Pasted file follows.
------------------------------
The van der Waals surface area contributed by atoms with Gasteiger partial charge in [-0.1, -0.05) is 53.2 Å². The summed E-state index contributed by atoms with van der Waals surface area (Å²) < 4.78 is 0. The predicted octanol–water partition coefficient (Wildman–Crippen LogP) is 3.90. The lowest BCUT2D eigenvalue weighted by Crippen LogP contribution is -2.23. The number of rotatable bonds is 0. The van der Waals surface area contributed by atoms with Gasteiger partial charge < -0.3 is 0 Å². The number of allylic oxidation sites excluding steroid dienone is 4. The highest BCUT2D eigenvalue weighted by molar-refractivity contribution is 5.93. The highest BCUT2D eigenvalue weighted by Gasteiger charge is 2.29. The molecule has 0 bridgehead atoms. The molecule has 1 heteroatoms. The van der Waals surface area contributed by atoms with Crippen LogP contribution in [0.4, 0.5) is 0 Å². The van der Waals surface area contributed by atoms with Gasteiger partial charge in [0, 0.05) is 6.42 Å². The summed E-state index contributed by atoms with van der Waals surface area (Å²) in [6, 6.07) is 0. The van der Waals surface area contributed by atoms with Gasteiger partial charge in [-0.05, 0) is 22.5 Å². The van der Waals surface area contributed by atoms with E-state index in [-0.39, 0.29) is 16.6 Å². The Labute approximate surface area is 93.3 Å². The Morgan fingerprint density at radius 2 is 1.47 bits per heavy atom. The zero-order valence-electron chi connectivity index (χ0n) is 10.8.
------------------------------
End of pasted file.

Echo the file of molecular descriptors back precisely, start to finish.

The van der Waals surface area contributed by atoms with Gasteiger partial charge in [-0.1, -0.05) is 53.2 Å². The summed E-state index contributed by atoms with van der Waals surface area (Å²) < 4.78 is 0. The predicted octanol–water partition coefficient (Wildman–Crippen LogP) is 3.90. The lowest BCUT2D eigenvalue weighted by Crippen LogP contribution is -2.23. The number of rotatable bonds is 0. The van der Waals surface area contributed by atoms with Gasteiger partial charge < -0.3 is 0 Å². The number of allylic oxidation sites excluding steroid dienone is 4. The highest BCUT2D eigenvalue weighted by molar-refractivity contribution is 5.93. The highest BCUT2D eigenvalue weighted by Gasteiger charge is 2.29. The molecule has 0 bridgehead atoms. The molecule has 1 heteroatoms. The van der Waals surface area contributed by atoms with Crippen LogP contribution in [0.4, 0.5) is 0 Å². The van der Waals surface area contributed by atoms with Gasteiger partial charge in [0, 0.05) is 6.42 Å². The summed E-state index contributed by atoms with van der Waals surface area (Å²) in [6, 6.07) is 0. The van der Waals surface area contributed by atoms with Gasteiger partial charge in [-0.05, 0) is 22.5 Å². The van der Waals surface area contributed by atoms with E-state index in [-0.39, 0.29) is 16.6 Å². The Labute approximate surface area is 93.3 Å². The Morgan fingerprint density at radius 2 is 1.47 bits per heavy atom. The zero-order valence-electron chi connectivity index (χ0n) is 10.8.